• Old eye injuries 
  • A family history

Experts believe that oxidative changes in your eyes lens cause a protein buildup that results in the development of cataracts.

How your eyes operate 

If you’ve ever seen a camera and you have a basic understanding of how it works, your eyes function very similarly. Both have a lens that’s designed to focus light as a lens does its job this light hits a retina in the eye which just your eye’s focus. Your retina then creates neurological impulses which are a conversion of what it sees and these are transferred to your brain to the optic nerve creating an image or images. 

Your eye’s lens is a combination of water and protein, with a complex structure of the relationship is a fine balance, and both the water and protein work together to filter the light to determine what you see. Unfortunately, the proteins can shift locations and aggregate as we get older, resulting in cataracts with cloudy vision.

Tips for Cataract Prevention 

You should focus on prevention rather than cure, so here are several that’ll help you either delay your development of cataracts are reduce your risk of getting them all together 

Change your diet 

If the focus of your diet is healthy packed with antioxidants, these have been directly linked to the prevention of cataract development. One specific survey showed that diets with an elevated level of Vitamin E and Vitamin C mitigate against the risk of cataract development. While many of these studies are ongoing and it says yet uncertain whether specific vitamins can completely prevent cataracts, we always recommend that you contact your physician before considering any supplementation 

Protect your eyes 

One of the most common causes of cataracts and one that’s easily preventable is the overexposure of your eyes to ultraviolet light. Purchasing and wearing a high-quality pair of sunglasses would quickly help block these harmful rays. 

Change your lifestyle 

All three different cataracts are directly linked to issues associated with people’s lifestyle smoking, and obesity has been directly linked to the development of cataracts. Obviously, if you sell if you stop smoking today you will mushroom many aspects of your health obesity is also linked to hypertension and diabetes which are other severe risk factors in the development of cataracts so changing your diet and exercising more often should help.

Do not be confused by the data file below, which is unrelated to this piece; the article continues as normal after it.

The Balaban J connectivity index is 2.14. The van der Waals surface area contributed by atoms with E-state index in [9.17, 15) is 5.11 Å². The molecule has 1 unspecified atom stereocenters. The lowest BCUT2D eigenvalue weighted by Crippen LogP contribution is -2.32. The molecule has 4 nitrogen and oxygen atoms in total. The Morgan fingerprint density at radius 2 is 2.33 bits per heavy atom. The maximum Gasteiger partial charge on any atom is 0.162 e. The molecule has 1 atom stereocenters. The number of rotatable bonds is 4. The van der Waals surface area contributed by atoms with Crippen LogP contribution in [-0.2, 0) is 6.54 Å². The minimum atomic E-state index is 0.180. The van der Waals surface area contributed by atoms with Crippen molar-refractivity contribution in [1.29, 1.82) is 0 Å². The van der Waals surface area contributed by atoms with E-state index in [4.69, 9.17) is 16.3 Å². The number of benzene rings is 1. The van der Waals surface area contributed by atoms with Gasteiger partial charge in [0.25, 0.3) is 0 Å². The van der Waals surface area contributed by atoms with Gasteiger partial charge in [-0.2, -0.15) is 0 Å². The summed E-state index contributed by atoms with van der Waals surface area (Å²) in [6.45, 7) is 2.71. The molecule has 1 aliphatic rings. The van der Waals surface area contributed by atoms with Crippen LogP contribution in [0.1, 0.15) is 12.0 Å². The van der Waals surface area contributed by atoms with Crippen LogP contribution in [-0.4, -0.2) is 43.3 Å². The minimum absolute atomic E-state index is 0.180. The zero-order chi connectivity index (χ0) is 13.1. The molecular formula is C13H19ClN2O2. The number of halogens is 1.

The most effective Cataract Treatments 

If you exhibit any of the symptoms, we listed previously from cataracts, the obvious course of action is to make an appointment with an eye doctor. You will need expert intervention to determine whether you are developing cataracts. Following a successful diagnosis, they can give you a course of treatment that may include visual aids, stronger glasses, and even bifocals to help temporarily improve your vision. 

Your eye doctor will continue to track your cataract’s progress and when the time comes that you need surgery to correct your vision, they will be at hand to recommend it. Remember that despite the fine cataracts are just another natural part of aging surgery is a realistic possibility of correcting the problem and you don’t have to continue to suffer unless you choose to.

A successful Cataract Surgery 

Successful surgeries to correct cataracts will involve your cloudy lens being removed, and it is replaced with what’s called an IOL, which is a clear plastic intraocular lens. This method listed above is the most common, talk to your specialist and you can explore some more replacement lens options.

Most cataract surgery is done through microsurgery in outpatient clinics. It can be done in a matter of minutes with no stitches required. Following surgery, you can return home and within a few days, you’ll be able to resume normal activities. 

Will I need to continue to wear glasses? 

Unless you specifically ask for corruptive IOLs, you will need to wear reading glasses post-surgery. In some cases, you may need to wear glasses described or progressive lenses to correct some mild refractive errors post-surgery. 

Post-surgical care of your eyes is vital and protecting them by wearing sunglasses and adding an artery reflective coating to your existing glasses will help. 

Cataract surgery and cataract treatment couldn’t be easier, regardless of the cause or type of cataracts you’re suffering from.

I suspect I have Cataracts, what should I do? 

Cataracts are easily diagnosed and nearly as easy to treat. Our goal is to provide the highest quality of care in our friendly, warm, and state-of-the-art eye care center. Our experienced eye-care staff is committed to using the most advanced technology and surgical techniques to preserve and restore your vision. 

Don’t continue to stress or suffer, there is a cure for cataracts, contact cataract specialists, Dr. Gary Fishman or Dr. Simon Wu at Vision Center of New York today and schedule an appointment.